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Don Ho Recovering From Stem Cell Procedure
HONOLULU - Legendary Hawaiian crooner Don Ho was recovering in an intensive care unit at a Thailand hospital Tuesday following an experimental stem cell procedure on his ailing heart, his spokeswoman and a close friend told The Associated Press. Ho, 75, known for his signature tune "Tiny Bubbles," underwent a new medical procedure that has not been approved in the United States. It involves multiplying stem cells taken from his blood and then injecting them into his heart, in hopes of regeneration.

"He came through the procedure with flying colors," agent Ed Brown, a close Ho friend, said in a telephone interview from his home in Malibu, Calif. "His vitals are excellent. Everything seems to be where it's supposed to be and everyone is quite happy.

"However, it's premature _ because he is in ICU _ to give you any statement of certainty."

Ho, who has appeared with Hollywood's biggest stars and entertained tourists for more than four decades, has been suffering from heart problems for about a year and had a pacemaker implanted a few months ago.

In August, Ho was admitted to a local hospital with shortness of breath. He was treated for an abnormal heart rhythm and released after three days. He soon returned to his Waikiki show on a reduced schedule, but the show at the Waikiki Beachcomber Hotel has been dark since he left for Asia on Nov. 26.

"He felt well enough, but his pacer sometimes would go off in his chest and scare the hell out of him," Brown said. "That's a difficult thing to live with right in the middle of 'Tiny Bubbles.'"

Publicist and spokeswoman Donna Jung said Ho hopes to return to the stage soon. He is expected to return to Honolulu from Bangkok in about two weeks.

Ho is known as a workaholic, devoted to his fans, since he first performed in Waikiki in the early 1960s. He has refused to join many of his aging fans in retirement.

Stars such as Lucille Ball, Sammy Davis Jr. and Frank Sinatra have attended Ho's shows. He also hosted the "The Don Ho Show" on ABC from 1976-77.

"That's all he understands. Work is a form of retirement for him," Brown said. "That's the way he takes his vacation _ on the stage."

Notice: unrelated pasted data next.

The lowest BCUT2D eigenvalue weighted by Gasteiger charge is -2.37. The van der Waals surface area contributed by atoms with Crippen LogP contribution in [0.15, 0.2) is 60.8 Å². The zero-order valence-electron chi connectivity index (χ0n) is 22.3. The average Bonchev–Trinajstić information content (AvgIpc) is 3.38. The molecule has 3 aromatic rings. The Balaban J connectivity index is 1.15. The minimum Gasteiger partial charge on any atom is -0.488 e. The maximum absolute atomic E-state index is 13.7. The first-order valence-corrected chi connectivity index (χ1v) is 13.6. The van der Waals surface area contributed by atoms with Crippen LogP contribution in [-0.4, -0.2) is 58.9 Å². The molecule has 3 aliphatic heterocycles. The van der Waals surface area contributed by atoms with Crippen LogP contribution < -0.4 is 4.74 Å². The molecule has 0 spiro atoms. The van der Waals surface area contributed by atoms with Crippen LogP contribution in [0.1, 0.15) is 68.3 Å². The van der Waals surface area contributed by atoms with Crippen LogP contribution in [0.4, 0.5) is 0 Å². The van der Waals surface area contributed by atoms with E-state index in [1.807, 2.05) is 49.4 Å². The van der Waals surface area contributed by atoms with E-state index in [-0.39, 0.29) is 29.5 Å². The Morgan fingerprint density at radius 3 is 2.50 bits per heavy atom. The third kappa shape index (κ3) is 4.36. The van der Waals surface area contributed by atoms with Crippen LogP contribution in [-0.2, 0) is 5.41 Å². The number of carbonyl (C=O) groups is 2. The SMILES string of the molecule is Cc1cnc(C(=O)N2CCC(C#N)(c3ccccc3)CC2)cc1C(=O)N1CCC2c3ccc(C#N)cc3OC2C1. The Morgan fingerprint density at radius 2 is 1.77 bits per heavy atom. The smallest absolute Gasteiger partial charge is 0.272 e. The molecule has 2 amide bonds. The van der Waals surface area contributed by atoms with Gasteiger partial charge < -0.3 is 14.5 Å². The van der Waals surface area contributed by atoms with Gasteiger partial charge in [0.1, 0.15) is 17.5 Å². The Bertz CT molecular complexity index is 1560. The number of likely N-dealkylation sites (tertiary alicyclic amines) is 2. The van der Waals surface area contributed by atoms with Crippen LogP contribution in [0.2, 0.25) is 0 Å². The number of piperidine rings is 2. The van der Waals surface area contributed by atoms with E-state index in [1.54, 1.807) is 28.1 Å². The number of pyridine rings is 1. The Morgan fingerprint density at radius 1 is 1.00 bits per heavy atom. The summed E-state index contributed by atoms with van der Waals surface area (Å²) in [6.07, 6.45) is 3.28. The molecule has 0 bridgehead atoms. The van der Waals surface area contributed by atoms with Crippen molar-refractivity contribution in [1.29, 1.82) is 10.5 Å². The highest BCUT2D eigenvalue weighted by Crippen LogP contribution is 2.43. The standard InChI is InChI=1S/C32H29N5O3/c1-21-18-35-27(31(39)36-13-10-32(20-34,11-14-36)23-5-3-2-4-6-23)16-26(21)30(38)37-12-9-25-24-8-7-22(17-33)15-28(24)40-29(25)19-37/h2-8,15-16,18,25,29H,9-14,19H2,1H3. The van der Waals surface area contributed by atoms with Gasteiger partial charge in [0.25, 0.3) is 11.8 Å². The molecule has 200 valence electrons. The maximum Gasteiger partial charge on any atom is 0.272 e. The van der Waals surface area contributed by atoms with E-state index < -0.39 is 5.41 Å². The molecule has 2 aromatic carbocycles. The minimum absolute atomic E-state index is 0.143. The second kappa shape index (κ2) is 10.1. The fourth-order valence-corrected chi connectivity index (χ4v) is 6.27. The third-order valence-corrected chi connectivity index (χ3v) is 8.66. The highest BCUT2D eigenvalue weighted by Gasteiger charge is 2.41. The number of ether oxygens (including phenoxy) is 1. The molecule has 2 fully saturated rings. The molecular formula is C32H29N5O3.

"If he's going to live, he's going to be on that stage."

There were no other medical options for Ho and he did it as a "last resort," Brown said.

He called the singer's heart condition, "extremely serious."

"It wouldn't hurt if the millions of his fans would start to pray for him," Brown said. "Don, as do I ... believe in the power of prayer."

The "VesCell" technology Ho underwent was developed by TheraVitae Co., which has offices in Thailand and laboratories in Israel, where Ho's stem cells were sent to be multiplied.

Dr. Robb MacLellan, associate professor of cardiology at UCLA, said a similar stem cell procedure has been used in Europe for a couple years and the U.S. Food and Drug Administration-approved studies are currently being conducted.

"The difficulty with any new therapy, no matter how promising it looks in animal models and even in small controlled human studies, we're never really sure if it's really safe or effective until rigorous controlled studies are done," he said.

Dr. Ralph Shohet, a molecular cardiologist at the University of Hawaii medical school, said there's a lot of excitement in the medical community surrounding stem cell therapy but the risks are not yet known.

"It's entirely an experimental procedure at present," he said.

Brown noted that Ho was not participating in controversial procedures involving embryonic stem cells.

"Don did not take stem cells from a fetus. He doesn't believe in that," he said. "He took blood from his own body and re-injected that into his heart."

Besides "Tiny Bubbles," Ho's other hits include "I'll Remember You," "With All My Love," and the "Hawaiian Wedding Song."

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